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What is Forecasting

What is Forecasting

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Published by: PRIYANK on Apr 02, 2011
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Shobhit Kumar

FORECASTING consists of a variety of processes for identifying what possible futures could happen. Acc. To Henry Fayol ³ Both to assess the future and make provision for it, that is forecasting it self action already´.  In terms of Marketing : it is concerned with the sales forecast is an estimate of the amount of unit sales for a specified future period under the proposed marketing plan or program.

Forecasting of demand is
the art of predicting demand for a product or service at some future date on the basis of certain present and past behaviour patterns of some related events.

OBJECTIVE Of Forecasting

1.Short Term Objectives

2.Long Term Objectives

Periods of Forecasting
Depending upon the period the forecast can be termed as:  Short Range Forecasting  Medium Range Forecasting  Long range Forecasting

Periods Of Forecasting
1.Long Range Planning 
Normal Period used is Generally 5 Years.  It may Extents from 10 to 15 Years.  Here much importance is given to Long-range growth factors.

Purpose of Long Range Planning 
To work out expected capital expenditure for future development.  To determine the expected cash flow from sales.  Plan for future manpower requirements.  To plan for the raw material.  Plan for Research & Development.

Periods Of Forecasting
2.Medium Range Planning 
In Medium Range Forecasting the period may extent over 1 or 2 years.

Purpose of Medium Range Planning 
To determine budgetary control over expenses.  To determine the dividend policy.  To find and control maintenance expenses.  To determine the schedule operations.  To plan for the capacity adjustments.

Periods Of Forecasting
3.Short Range Planning
In case of Short Term Forecasting extents from few weeks to three or six months.

Purpose of Medium Range Planning
Estimate inventory requirements To provide transport facilities for finished goods. To decide work load for man and machines. To find the working capital needed Finding the required overtime to meet the delivery promises. Setting up the production run for the products.

SHORT TERM OBJECTIVES 1.FORMULATION OF PRODUCTION POLICY : Demand forecasts help in formulating suitable production policy. (a) Regular supply of material : Determination of desired volume of production on the basis of demand forecasts, evaluate raw material requirement in future so as to ensure regular and continuous supply of material as well as controlling the size of inventory at economic level. (b) Maximum utilization of machine : The operations can be so planned that the machines are utilized to its maximum capacity. (c) Regular availability of labor : Skilled and unskilled workers can be properly arranged to meet the production schedule requirement.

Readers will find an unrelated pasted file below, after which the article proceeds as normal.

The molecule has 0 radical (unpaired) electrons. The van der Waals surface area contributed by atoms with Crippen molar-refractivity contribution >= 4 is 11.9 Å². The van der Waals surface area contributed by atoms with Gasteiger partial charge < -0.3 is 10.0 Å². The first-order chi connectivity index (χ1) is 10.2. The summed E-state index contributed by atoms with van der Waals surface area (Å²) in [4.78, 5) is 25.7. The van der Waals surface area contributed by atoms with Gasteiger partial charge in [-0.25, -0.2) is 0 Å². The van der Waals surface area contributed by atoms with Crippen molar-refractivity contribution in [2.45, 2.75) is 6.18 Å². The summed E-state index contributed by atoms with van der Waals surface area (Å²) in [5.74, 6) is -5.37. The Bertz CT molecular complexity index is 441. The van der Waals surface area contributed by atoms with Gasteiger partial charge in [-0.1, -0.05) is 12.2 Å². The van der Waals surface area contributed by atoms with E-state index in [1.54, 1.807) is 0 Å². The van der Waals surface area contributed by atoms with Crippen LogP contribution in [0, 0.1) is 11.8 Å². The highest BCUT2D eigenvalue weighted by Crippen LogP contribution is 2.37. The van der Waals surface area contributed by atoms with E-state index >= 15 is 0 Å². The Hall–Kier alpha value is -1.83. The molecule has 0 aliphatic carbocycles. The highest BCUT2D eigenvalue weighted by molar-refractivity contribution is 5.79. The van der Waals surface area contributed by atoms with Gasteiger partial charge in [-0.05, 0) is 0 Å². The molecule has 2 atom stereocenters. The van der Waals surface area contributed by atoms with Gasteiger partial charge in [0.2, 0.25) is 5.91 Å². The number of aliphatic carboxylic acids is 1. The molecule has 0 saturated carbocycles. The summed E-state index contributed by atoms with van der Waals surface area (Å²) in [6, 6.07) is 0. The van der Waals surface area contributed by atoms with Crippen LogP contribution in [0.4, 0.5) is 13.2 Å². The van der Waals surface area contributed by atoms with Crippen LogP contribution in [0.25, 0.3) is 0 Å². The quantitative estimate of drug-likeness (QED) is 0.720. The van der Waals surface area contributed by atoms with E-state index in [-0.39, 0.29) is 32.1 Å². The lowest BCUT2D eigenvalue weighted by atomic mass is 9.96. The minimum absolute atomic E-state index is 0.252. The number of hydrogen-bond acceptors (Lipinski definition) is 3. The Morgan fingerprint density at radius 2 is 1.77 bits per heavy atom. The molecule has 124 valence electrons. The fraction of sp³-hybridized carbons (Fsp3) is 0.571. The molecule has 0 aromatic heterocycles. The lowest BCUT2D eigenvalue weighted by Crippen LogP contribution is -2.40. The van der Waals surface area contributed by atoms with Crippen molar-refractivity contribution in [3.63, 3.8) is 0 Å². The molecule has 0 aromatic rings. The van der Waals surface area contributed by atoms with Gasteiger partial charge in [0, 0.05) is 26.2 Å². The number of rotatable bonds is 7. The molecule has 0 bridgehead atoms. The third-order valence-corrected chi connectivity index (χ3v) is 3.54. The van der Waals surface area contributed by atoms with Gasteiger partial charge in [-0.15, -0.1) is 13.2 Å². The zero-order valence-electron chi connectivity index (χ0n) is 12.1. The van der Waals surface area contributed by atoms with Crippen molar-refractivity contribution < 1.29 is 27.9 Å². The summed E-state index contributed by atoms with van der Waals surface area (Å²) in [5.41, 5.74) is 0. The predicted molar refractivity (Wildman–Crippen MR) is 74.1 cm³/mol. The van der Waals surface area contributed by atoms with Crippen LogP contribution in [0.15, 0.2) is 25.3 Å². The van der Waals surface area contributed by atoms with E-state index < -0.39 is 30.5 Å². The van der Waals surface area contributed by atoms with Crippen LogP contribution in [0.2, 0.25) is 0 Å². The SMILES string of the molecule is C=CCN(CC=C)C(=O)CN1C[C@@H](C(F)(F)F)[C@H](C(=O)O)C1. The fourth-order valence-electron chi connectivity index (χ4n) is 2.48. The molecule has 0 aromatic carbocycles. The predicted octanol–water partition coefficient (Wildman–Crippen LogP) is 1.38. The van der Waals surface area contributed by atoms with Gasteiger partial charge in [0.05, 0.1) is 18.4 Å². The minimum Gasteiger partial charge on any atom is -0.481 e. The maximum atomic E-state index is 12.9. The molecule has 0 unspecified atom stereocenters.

SHORT TERM OBJECTIVES (Contd.) 2 .PRICE POLICY FORMATION: Sales forecast enables the management to formulate some appropriate pricing mechanism, so that the level of price does not fluctuate too much in the periods of inflation. 3.PROPER CONTROL OF SALES: Sale forecast are calculated region wise and then the sales targets for various territories are fixed. 4.ARRANGEMENT OF FINANCE: determine the financial requirements of the enterprise for the production of desired output . This can lead to minimize the cost of procuring finance.

1.To decide about the production capacity.
- Plant size should be such that conforms to sale requirement. - Too small or too large plant size may not be in the economic interest of the enterprise. -Analyze demand pattern of the product & the forecast for future the enterprise can plan for the plant or output of the desired capacity.

2.Labor Requirements.
-Expenditure on labor is one of the most important component in the cost of production -Reliable and accurate demand forecasts can ensure the best labor facility and no hindrances in production process.

3.Long term production planning can help the management to arrange for long term finances.
- Long term production planning can help the management to arrange the long term finances. -Long term forecasting helps management to take policy decisions and if any error committed in this may be difficult and expensive to rectify. Thus the overall success of an enterprise mainly depends on the quality and reliability of demand forecasting.